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Associate Professor earns IMIA Best Paper of 2020 recognition

Yang Gong, MD, PhD <br/>Associate Professor
Yang Gong, MD, PhD
Associate Professor

The Editorial Board of the International Medical Informatics Association (IMIA) Yearbook of Medical Informatics 2020 recently recognized a paper co-authored by UTHealth School of Biomedical Informatics (SBMI) Associate Professor Yang Gong, MD, PhD. IMIA named the paper one of the best papers published in 2019 in the Human Factors and Organizational Issues subfield.

Gong’s co-authored paper was one of three papers named “Best Paper” because it was both outstanding and advances the field. Additionally, the paper provides “examples of applying existing frameworks together in novel and highly illuminating ways, showing the value of theory development in human factors.” The winning paper, titled “Understanding health information technology induced medication safety events by two conceptual frameworks,” was co-authored by Gong, SBMI Postdoctoral Fellows Hong Kang, PhD and Ju Wang, PhD, and Visiting Scholar Hongyuan Liang, MD, PhD.

In order to be considered for the recognition, papers must make “original and high impact contributions in the area of human factors and organizational issues in biomedical informatics.” To find applicable papers, IMIA conducted a rigorous extraction process based on queries from Web of Science and PubMed/Medline. The query process resulted in 626 papers that included “interesting and rigorous methods and important studies in human factors that move the field forward, particularly in clinical informatics and emerging technologies such as brain-computer interfaces.” Next, titles and abstracts of the papers were independently screened by two IMIA editors and the list was reduced to 30 papers. Of the 30 papers evaluated, only 15 were selected as finalist papers that were then reviewed by the two editors and by three external reviewers from internationally renowned research teams. In the end, three papers were named the best.

In their research, the team of co-authors identified a lack of studies on medication errors that present systematic views on health IT in the context of medication errors. Their paper aimed to fill that knowledge gap.

“Medication errors can occur at any point within the medication-use system and can be a double-edged sword that results in the introduction of new paths to errors,” says Gong. “An effective way to prevent errors is to learn from the event reports, including unsafe conditions, near misses, and incidents.”

In the paper, the researchers investigated health IT-specific safety reports related to medication errors through two views – a composite classification of contributing factors guided by Sittig and Singh's sociotechnical model (written by SBMI Professor Dean Sittig, PhD and Adjunct Professor Hardeep Singh, MD, MPH) and Coiera's information value chain. Using those two conceptual frameworks provides an opportunity to understand contexts and impacts of health IT-induced medication safety reports from cause to outcome.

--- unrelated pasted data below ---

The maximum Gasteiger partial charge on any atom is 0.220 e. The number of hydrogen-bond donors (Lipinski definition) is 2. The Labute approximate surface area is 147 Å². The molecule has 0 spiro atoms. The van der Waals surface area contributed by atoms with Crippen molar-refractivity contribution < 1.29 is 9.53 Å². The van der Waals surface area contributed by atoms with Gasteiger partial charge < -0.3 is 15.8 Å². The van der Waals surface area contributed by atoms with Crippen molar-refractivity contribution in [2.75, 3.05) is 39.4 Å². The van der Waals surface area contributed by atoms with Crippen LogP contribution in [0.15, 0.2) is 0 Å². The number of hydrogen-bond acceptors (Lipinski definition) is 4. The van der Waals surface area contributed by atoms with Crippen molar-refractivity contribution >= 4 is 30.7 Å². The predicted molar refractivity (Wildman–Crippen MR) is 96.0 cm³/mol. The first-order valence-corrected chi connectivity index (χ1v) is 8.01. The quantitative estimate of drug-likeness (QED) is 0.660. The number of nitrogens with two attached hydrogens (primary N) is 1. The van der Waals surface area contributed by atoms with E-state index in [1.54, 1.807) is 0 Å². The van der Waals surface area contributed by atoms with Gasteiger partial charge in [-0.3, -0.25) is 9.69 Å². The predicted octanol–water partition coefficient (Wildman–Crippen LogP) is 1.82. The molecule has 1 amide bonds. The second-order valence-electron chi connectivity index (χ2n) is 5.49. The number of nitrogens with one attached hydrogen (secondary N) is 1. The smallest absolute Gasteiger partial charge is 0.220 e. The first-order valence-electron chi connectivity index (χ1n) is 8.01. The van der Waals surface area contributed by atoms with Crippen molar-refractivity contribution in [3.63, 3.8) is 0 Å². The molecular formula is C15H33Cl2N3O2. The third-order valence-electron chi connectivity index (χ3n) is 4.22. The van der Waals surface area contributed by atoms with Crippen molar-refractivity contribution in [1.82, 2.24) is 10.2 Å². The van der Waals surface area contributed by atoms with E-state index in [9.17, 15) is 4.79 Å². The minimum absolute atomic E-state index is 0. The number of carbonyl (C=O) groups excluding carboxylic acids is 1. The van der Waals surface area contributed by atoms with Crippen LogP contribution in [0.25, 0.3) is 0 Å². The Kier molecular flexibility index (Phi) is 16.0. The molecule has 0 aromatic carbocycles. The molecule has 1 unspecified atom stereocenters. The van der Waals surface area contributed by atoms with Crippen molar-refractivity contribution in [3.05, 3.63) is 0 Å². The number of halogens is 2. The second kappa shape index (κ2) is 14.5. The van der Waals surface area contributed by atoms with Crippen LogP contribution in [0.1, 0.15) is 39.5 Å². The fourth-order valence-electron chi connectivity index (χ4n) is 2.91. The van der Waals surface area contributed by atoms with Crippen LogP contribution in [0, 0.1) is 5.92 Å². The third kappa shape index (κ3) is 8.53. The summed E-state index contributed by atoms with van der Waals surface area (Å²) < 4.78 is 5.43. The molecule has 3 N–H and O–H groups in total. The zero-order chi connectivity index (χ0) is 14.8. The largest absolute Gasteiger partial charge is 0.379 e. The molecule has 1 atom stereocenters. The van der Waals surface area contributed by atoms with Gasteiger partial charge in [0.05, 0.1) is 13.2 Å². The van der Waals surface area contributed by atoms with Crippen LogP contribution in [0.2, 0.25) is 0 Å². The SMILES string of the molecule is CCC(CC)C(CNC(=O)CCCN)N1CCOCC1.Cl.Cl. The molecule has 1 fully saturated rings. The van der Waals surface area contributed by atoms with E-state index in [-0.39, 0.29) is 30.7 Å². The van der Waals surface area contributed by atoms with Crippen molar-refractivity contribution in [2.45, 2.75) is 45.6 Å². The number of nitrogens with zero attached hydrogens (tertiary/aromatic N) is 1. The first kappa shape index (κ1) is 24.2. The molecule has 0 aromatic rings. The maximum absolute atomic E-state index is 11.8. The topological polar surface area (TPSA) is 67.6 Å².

Gong stated that “the sociotechnical model focuses on causal factors of event occurrence while the information value chain focuses on the health care process and patient outcomes that could be impacted by errors or unsafe conditions when health IT products are utilized.”

The U.S. Food and Drug Administration (FDA) indicates that it “receives more than 100,000 U.S. reports each year associated with a suspected medication error.” The FDA’s Manufacturer and User Facility Device Experience (MAUDE) database includes a vast list of medical device reports submitted to the FDA by both mandatory reporters like manufacturers, importers, and device user facilities and voluntary reporters such as health care professionals, patients, and consumers.

“The FDA’s MAUDE database is a large, publicly accessible resource that is rich with diverse health IT-related medication error report data,” noted Gong. “We used the database to understand, identify, and prioritize the most significant risks to patient safety.”

Based on the research completed by Gong and his colleagues, they anticipate that the high number of health IT-related medication error reports will only increase, “based upon the observed increment of incoming reports and the pervasive application of health IT,” says Gong.

To learn more about their study, the full paper is available online. You can also find the complete IMIA Yearbook of Medical Informatics for 2020 online.

published on 10/05/2020 at 11:30 a.m.

Chelsea Overstreet

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